No. 2 Overall:
While it was really something of a disappointment in the end to finish with the worst record in the majors and not automatically get the top overall pick in the draft, this was the first season with a draft lottery.
The Nationals, who finished 55-107, and the second and third-worst teams had a 16.7% chance at the No. 1 overall pick, with the non-playoff teams from last year in the mix and the top six determined in the lottery.
Mike Rizzo and Co. in Washington’s front office ended up with the No. 2 pick in the 2023 MLB Draft, which — it’s not No. 1, an opportunity to pick the top player on the board for the organization, but it’s still an opportunity to get a player who could be an important part of the reboot the club kicked off at the trade deadline in 2021.
So what will the Nationals do with the No. 2 overall pick?
First mock draft of the full first round!— MLB Pipeline (@MLBPipeline) December 15, 2022
1. Pirates: Dylan Crews, OF
2. Nats: Chase Dollander, RHP
3. Tigers: Max Clark, OF
4. Rangers: Paul Skenes, RHP
5. Twins: Wyatt Langford, OF
Complete first round: https://t.co/Sa7qlsmsNg pic.twitter.com/kyEFYQefnM
“We’re going to wait and kind of figure out where we’re at,” Rizzo told reporters after participating in the first MLB Draft Lottery at the Winter Meetings.
“We’ve done a lot of work on it, we have opinions on it at this time, I just don’t want to share them yet, because we’re so far ahead of ourselves.”
Rizzo and his scouts, of course, have until July to decide which player they’ll take at No. 2, and he said they’ll take the same approach they always do, with the obvious advantage of only having to react to one other team’s selection before their own top pick.
“There’s not much of a difference between like 1-2 or 6,” Rizzo explained of their approach to scouting prospects from the 2023 draft class.
“We employ the same process. Now if we were 18th of 25th, it’s a little different. But we’ll employ the same process that we always do, we’ll line them up in the order that we like that. What this does: It eliminates your strategy if a guy gets picked off in front of you. We’ll only have one of those situations possible, so that will help our pre-draft preparation.”
The pick is the Nationals’ highest since they picked No. 1 overall in back-to-back drafts in 2009-10 (selecting first Stephen Strasburg and then Bryce Harper). They did pick 5th overall last summer, drafting Elijah Green, a 19-year-old outfielder who is currently ranked No. 2 overall in their system by MLB Pipeline.
“It gives us a chance to really replenish the farm system,” Rizzo said of the high picks’ importance for a rebooting club. “And we not only pick 2 in the draft, we pick 2 in each round*, which is also very important. When you’re up that high in each round you’re looking to get really good, impactful players.”
[ed . note - “ * = Rizzo misspoke here (and we didn’t catch it). As noted in the comments below, the Draft Lottery decided the order for the first round, with the Nats getting the second overall pick, then they pick first in subsequent rounds.”]
Rule 5 - No. 1 Pick:
With the top overall pick of the 2022 Rule 5 Draft, Washington selected right-handed pitcher Thad Ward, a 25-year-old, 2018 5th Round pick by the Boston Red Sox out of the University of Central Florida who underwent Tommy John surgery in 2021 but returned last season and made 13 starts, with a 2.28 ERA in 51 1⁄3 innings overall between Florida’s Complex League, A-ball, High-A, and Double-A in the Sox’ system.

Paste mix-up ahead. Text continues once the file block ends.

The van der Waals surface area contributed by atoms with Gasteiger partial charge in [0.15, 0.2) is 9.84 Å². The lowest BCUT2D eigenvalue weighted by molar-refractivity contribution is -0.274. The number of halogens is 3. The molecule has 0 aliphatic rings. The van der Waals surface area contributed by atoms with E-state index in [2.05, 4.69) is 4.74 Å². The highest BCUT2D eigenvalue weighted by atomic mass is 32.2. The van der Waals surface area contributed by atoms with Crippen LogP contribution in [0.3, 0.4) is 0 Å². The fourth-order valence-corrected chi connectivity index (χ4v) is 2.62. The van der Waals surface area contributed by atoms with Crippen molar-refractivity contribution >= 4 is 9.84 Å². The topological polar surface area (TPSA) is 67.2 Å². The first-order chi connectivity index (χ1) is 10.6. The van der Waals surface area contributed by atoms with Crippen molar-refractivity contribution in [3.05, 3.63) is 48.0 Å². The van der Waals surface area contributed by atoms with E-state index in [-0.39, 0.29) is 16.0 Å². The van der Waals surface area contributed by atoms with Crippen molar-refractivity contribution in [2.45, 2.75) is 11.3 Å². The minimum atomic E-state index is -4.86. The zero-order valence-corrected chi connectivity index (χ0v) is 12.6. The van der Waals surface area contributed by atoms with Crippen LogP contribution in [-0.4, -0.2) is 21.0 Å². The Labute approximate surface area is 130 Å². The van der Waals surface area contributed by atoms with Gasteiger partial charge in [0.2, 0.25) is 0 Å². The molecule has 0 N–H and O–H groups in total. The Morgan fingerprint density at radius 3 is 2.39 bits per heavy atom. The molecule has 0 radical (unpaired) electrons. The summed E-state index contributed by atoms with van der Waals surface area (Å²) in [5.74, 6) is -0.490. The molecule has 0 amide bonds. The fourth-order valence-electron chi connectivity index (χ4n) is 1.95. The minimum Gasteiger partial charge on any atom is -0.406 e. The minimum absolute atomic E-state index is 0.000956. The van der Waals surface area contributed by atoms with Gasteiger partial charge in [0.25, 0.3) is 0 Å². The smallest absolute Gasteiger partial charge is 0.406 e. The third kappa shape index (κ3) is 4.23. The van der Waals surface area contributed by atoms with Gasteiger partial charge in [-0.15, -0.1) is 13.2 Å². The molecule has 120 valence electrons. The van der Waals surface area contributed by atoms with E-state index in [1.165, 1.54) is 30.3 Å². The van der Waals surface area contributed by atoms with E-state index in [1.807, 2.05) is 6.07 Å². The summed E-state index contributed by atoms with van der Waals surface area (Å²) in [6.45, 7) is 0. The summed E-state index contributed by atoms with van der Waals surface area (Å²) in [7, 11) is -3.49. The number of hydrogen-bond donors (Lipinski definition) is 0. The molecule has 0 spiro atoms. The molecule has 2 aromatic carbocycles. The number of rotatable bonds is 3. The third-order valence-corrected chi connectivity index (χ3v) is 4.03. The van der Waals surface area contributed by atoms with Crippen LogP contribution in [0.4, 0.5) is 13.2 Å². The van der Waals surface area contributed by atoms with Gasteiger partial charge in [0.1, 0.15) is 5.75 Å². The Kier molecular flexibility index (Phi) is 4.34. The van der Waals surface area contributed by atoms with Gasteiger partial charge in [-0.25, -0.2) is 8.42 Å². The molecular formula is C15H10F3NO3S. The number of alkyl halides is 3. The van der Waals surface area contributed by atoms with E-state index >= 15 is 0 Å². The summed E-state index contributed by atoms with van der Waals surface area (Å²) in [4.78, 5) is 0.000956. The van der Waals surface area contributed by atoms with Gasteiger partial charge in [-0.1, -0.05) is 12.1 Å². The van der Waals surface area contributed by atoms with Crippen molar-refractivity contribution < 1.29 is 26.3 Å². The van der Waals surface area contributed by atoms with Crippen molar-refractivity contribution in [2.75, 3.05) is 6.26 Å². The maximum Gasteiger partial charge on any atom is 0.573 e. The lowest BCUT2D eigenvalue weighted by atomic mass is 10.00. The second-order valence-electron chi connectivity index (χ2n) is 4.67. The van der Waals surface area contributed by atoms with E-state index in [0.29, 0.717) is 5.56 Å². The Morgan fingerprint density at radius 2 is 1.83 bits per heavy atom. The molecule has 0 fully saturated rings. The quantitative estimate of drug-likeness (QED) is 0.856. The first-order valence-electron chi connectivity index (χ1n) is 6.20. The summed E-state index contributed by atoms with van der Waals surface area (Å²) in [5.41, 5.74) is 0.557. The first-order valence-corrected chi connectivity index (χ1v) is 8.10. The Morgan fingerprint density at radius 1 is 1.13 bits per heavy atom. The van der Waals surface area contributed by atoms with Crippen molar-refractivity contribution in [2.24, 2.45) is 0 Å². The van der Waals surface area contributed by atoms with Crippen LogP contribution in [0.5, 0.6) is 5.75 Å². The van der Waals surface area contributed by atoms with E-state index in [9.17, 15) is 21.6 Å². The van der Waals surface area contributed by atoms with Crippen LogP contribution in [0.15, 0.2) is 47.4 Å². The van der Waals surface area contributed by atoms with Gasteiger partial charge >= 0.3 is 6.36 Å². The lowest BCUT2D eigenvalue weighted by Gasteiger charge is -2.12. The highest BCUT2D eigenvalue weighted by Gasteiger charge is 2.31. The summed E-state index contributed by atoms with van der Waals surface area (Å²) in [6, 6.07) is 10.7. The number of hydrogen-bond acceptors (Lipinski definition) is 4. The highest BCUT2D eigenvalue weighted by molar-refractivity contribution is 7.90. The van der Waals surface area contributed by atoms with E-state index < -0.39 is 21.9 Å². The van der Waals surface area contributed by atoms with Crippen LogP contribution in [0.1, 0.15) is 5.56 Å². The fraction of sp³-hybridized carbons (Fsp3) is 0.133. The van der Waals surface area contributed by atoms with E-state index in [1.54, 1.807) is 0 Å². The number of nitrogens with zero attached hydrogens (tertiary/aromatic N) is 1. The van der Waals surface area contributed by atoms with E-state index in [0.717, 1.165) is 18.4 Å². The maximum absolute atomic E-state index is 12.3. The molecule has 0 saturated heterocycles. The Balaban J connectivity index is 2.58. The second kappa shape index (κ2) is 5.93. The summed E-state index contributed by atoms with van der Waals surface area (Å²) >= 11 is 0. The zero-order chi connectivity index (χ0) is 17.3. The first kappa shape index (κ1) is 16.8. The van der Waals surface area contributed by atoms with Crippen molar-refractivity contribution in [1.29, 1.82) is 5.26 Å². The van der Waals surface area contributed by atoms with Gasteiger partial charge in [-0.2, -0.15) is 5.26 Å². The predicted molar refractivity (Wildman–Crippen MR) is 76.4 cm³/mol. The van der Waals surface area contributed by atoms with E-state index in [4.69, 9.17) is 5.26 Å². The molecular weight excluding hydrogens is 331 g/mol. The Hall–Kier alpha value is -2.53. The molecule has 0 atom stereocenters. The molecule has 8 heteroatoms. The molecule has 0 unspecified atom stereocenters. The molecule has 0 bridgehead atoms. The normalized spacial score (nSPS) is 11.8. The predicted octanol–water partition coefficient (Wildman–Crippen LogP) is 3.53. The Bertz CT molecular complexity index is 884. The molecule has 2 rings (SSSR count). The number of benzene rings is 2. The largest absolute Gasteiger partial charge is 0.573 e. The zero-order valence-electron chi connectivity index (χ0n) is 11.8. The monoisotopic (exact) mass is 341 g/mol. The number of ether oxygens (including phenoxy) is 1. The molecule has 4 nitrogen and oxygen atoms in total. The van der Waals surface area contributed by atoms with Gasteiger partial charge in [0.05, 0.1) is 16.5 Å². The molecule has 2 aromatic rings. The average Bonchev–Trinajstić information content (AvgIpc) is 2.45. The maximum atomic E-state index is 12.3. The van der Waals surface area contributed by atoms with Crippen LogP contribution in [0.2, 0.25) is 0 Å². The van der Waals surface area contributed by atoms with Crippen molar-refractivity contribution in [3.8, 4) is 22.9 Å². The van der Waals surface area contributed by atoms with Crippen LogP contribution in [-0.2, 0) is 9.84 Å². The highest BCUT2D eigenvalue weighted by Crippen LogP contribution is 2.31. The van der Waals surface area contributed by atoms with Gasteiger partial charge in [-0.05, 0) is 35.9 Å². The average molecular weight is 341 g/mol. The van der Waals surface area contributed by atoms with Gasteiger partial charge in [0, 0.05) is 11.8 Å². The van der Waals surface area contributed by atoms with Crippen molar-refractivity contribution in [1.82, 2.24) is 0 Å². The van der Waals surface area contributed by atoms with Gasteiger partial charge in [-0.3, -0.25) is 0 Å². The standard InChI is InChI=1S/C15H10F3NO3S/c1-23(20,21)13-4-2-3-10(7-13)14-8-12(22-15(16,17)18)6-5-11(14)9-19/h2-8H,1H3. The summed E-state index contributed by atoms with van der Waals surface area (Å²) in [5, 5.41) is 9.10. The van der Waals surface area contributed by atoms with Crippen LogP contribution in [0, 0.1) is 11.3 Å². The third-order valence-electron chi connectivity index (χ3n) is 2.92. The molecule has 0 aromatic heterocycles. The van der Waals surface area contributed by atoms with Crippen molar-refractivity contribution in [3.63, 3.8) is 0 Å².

Ward then went out to the Arizona Fall League where he, “... posted a 2.84 ERA with 15 strikeouts in four games (three starts) during the Arizona Fall League season,” as the club noted in a press release on their Rule 5 selection.
Did Ward’s success in the AFL tilt the scales when the Nationals decided to select him with their first Rule 5 Draft pick in twelve years?
“It’s all in the evaluation package,” Rizzo said after the selection. “We had scouted [Ward] during the season where we got the bulk of our information. It’s helpful in the Fall League because you’re getting kind of your last look at him. All of that stuff helps and went into our decision-making.”
Rule 5 picks have to stick in the majors, of course, or they have to be offered back to their original team if they don’t, so what has the Nats convinced Ward’s capable of pitching in the majors in ‘23?
“He has the ingredients to pitch in the big leagues,” Rizzo explained. “He has four pitches that he can command. He’s a competitive guy. He’s a starting pitching candidate that we can stretch out and pitch multiple innings out of the bullpen, and we feel comfortable with the fact that he’ll allow [manager] Davey [Martinez] to utilize him throughout the season and have a chance to keep him.”
Considering he’s only two years removed from TJS, so the Nationals believe they’ll be able to use him judiciously and still keep him in the majors all season?
“It will certainly be a topic of conversation with the pitching staff and the training staff,” the GM in D.C. said of how they’ll handle Ward’s workload.
“We’ll monitor it and do what we have to do to manage it like we always do.”
But the Nationals’ scouts love his stuff.
“We think he’s got the makings of a swing and miss breaking pitch,” Rizzo said. “His slider has been a good pitch for him. His velocity I think is getting back to pre-Tommy John levels, so we think there’s more in the tank and a guy we really like and he was a guy in the war room that was kind of a consensus pick of a guy that not only — there’s a blend here and a balance — we didn’t want to shoot the moon and kind of handcuff Davey to get a raw young player, but you always like that upside of a guy. So this guy kind of blends both of those.
“He’s got some upside, we think he’s going to get a little bit better, so there’s some kind of security that he’s got a chance to be there all year.”